April 25, 2002
I Was Sick, You Cared for Me
By Karen Kukla/ SUN contributing writer
UTICA — The 52-year-old woman had worked at the same factory for 16 years. She was recently laid off and although she suffered from an emphysema-like condition that made breathing difficult, she was unable to afford the $900-monthly prescription. Medicaid couldn’t help because she owned a home. Basically, she fell through the cracks.
Cindy Wiestling heard this story, and many like it, close to 950 times last year. It’s the story of the working poor: people who are striving to get by but due to circumstances beyond their control are unable to afford their physician-prescribed medication. In the Gospel of Matthew, Jesus tells how the rewards in the kingdom of heaven are given to those who serve on earth, providing food to the hungry, hospitality to the stranger and care for the sick.
Wiestling is the associate coordinator and a patient advocate at Health-Friends, a community partnership between St. Francis de Sales Parish in Utica, Catholic Charities of Herkimer County and the Mohawk Valley Network. The organization, founded three years ago, provides prescription medication to the working poor in the Utica community, people who don’t qualify for Medicaid, lack prescription coverage and meet specific income guidelines. Last year, the program provided 1,304 people with physician samples and medicine valued at $72,000.
HealthFriends provides short-term assistance to help people through the difficult times, Wiestling said. Prescriptions are obtained through no-cost pharmaceutical company programs called Patient Assistance Programs. The application process can take several months so medication needs are met on a short-term basis through samples obtained from the client’s physician or authorization vouchers to local pharmacies. Wiestling said that the average authorization costs $41. “Since 9-11 a lot of people have lost their jobs,” Wiestling said. “These are people who have worked all of their lives and don’t normally ask for help. I hear the stories and realize that, but for the grace of God, it could happen to anyone of us.”
Since the program began, HealthFriends has purchased more than $100,000 worth of medication and obtained $700,000 worth of free medication for people who live in Oneida and Herkimer Counties. One man had worked all of his life and recently lost his job and, consequently, his health insurance. His medical conditions required two expensive medications. A patient advocate worked with the man’s physician to obtain samples and then applied to various pharmaceutical companies to obtain free prescription medication. Another woman was referred to HealthFriends from a nearby shelter. She had left an abusive relationship with only the clothes on her back. A HealthFriends advocate was able to connect her with a local optometrist where she received an examination and free pair of eyeglasses to replace the pair she was forced to leave behind.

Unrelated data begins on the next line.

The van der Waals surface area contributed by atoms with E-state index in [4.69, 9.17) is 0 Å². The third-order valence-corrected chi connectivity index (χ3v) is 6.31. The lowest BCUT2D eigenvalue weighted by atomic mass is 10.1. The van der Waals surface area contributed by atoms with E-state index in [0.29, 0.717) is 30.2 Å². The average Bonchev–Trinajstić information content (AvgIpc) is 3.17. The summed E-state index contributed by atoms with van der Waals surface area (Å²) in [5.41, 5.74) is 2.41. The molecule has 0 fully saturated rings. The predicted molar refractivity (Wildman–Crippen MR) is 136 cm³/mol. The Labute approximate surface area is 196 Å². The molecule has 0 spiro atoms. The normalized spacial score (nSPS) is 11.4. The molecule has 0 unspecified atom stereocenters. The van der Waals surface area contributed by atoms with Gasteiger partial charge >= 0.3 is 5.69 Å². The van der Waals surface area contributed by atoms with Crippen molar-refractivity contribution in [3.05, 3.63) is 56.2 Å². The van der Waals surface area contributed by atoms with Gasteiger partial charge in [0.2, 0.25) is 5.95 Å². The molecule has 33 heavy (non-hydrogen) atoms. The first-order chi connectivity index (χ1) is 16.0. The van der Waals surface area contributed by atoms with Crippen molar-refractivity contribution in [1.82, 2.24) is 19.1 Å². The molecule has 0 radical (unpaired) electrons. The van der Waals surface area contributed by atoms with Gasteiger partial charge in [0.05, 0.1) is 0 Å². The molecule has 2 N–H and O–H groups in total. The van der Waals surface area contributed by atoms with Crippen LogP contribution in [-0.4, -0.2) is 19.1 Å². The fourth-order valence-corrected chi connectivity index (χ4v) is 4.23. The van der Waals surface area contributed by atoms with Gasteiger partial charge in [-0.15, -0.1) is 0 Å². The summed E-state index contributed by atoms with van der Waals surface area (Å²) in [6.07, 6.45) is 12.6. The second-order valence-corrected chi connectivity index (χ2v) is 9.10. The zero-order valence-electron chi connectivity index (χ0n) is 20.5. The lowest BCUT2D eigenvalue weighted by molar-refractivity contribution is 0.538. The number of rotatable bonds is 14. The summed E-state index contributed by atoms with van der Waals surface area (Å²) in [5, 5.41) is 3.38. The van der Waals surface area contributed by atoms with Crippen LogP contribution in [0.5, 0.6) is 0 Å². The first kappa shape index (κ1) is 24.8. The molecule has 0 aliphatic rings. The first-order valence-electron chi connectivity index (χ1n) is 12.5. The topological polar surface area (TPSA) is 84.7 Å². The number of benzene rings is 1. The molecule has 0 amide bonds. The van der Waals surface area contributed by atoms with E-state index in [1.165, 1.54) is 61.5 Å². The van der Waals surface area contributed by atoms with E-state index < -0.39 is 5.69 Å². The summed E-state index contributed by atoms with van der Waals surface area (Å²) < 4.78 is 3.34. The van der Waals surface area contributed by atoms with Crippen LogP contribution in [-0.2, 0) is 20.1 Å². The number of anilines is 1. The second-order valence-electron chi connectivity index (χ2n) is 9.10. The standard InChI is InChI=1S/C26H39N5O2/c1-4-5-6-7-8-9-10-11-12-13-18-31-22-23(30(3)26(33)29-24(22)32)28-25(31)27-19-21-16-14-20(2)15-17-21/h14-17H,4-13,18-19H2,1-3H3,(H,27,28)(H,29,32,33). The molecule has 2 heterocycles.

In many cases, the level of service does not stop with prescriptions, Wiestling explained. In the example above, HealthFriends also provided the woman with telephone access so she could make housing arrangements. One of the main objectives, she said, is to treat each client with basic dignity and respect. “It’s hard for many people to ask for help,” she explained. “Many people come here pretty beat up from the system.” HealthFriends also provides Child Health Plus and Family Health Plus enrollments and offers free dental care to children ages 3-19 who lack insurance. Because the ministry is located in Utica’s Hospitality Row, patient advocates may also direct clients to the food pantry, Hope House and other ministries.
One man came to the ministry directly after being released from the hospital. Some of his toes had been amputated. His bandages were slipping off. He was in pain, needed antibiotics, blood pressure medication, insulin for diabetes and six other medications. He was confused and needed help. A caseworker had tried to get him an immediate appointment to apply for Medicaid, but there was a two-week wait. Health-Friends provided him immediate authorization and contacted the hospital, which sent someone to rebandage the foot and take him home where medication was delivered by the pharmacy. Like many ministries, HealthFriends faces the on-going challenge of establishing a reliable cash flow to insure its ability to meet the needs of people seeking its services. The organization relies on donations and grants from people of all denominations.
On Sunday, April 28, HealthFriends will hold a Celebrate Spring benefit concert from 3:30 p.m. to 5 p.m. at St. John the Evangelist Church in New Hartford. The event will be directed by Scott Rutledge, head of the music ministry at St. Joseph’s Church in Lee Center. Musical arrangements for the fund raiser were designed to appeal to a vast audience — from modern Christian rock to traditional brass selections, patriotic music to gospel, Rutledge said. Performers will include the adult choir from St. Joseph Church in Lee Center, the combined children’s choirs of St. Joseph’s and St. Peter’s in Rome, St. Peter School’s symphonic band, a brass quintet and a gospel choir. Tickets can be purchased at the door for $1 and a free will offering will be taken to support the ministry.